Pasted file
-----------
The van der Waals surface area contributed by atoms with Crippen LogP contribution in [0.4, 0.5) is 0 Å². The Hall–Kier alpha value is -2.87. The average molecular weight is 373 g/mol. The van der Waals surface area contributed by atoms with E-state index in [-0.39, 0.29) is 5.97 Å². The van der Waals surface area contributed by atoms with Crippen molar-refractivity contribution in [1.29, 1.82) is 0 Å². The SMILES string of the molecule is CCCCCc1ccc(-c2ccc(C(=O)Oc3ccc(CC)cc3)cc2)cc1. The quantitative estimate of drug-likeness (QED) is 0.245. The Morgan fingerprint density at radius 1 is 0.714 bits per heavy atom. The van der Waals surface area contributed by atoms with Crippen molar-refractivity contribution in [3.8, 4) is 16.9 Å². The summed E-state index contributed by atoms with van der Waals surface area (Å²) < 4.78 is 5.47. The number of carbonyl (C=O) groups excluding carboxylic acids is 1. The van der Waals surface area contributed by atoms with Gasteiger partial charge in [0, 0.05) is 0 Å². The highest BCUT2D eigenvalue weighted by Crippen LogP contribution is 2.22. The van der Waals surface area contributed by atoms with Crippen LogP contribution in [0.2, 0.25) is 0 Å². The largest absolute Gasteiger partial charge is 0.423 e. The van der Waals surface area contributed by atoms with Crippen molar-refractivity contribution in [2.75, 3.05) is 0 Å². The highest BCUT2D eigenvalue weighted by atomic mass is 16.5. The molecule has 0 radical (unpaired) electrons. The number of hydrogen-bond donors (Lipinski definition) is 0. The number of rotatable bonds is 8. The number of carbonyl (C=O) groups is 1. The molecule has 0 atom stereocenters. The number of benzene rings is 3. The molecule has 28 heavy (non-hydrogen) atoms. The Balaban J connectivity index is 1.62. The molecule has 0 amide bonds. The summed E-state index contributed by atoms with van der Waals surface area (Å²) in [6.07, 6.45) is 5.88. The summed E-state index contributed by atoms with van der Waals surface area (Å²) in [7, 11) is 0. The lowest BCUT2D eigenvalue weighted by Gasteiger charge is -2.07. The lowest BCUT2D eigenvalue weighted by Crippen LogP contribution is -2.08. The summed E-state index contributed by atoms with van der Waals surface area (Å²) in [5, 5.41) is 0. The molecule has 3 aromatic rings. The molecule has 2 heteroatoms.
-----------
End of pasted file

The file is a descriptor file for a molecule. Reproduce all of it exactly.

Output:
The van der Waals surface area contributed by atoms with Crippen LogP contribution in [0.4, 0.5) is 0 Å². The Hall–Kier alpha value is -2.87. The average molecular weight is 373 g/mol. The van der Waals surface area contributed by atoms with E-state index in [-0.39, 0.29) is 5.97 Å². The van der Waals surface area contributed by atoms with Crippen molar-refractivity contribution in [1.29, 1.82) is 0 Å². The SMILES string of the molecule is CCCCCc1ccc(-c2ccc(C(=O)Oc3ccc(CC)cc3)cc2)cc1. The quantitative estimate of drug-likeness (QED) is 0.245. The Morgan fingerprint density at radius 1 is 0.714 bits per heavy atom. The van der Waals surface area contributed by atoms with Crippen molar-refractivity contribution in [3.8, 4) is 16.9 Å². The summed E-state index contributed by atoms with van der Waals surface area (Å²) < 4.78 is 5.47. The number of carbonyl (C=O) groups excluding carboxylic acids is 1. The van der Waals surface area contributed by atoms with Gasteiger partial charge in [0, 0.05) is 0 Å². The highest BCUT2D eigenvalue weighted by Crippen LogP contribution is 2.22. The van der Waals surface area contributed by atoms with Crippen LogP contribution in [0.2, 0.25) is 0 Å². The largest absolute Gasteiger partial charge is 0.423 e. The van der Waals surface area contributed by atoms with Crippen molar-refractivity contribution in [2.75, 3.05) is 0 Å². The highest BCUT2D eigenvalue weighted by atomic mass is 16.5. The molecule has 0 radical (unpaired) electrons. The number of hydrogen-bond donors (Lipinski definition) is 0. The number of rotatable bonds is 8. The number of carbonyl (C=O) groups is 1. The molecule has 0 atom stereocenters. The number of benzene rings is 3. The molecule has 28 heavy (non-hydrogen) atoms. The Balaban J connectivity index is 1.62. The molecule has 0 amide bonds. The summed E-state index contributed by atoms with van der Waals surface area (Å²) in [6.07, 6.45) is 5.88. The summed E-state index contributed by atoms with van der Waals surface area (Å²) in [7, 11) is 0. The lowest BCUT2D eigenvalue weighted by Gasteiger charge is -2.07. The lowest BCUT2D eigenvalue weighted by Crippen LogP contribution is -2.08. The summed E-state index contributed by atoms with van der Waals surface area (Å²) in [5, 5.41) is 0. The molecule has 3 aromatic rings. The molecule has 2 heteroatoms.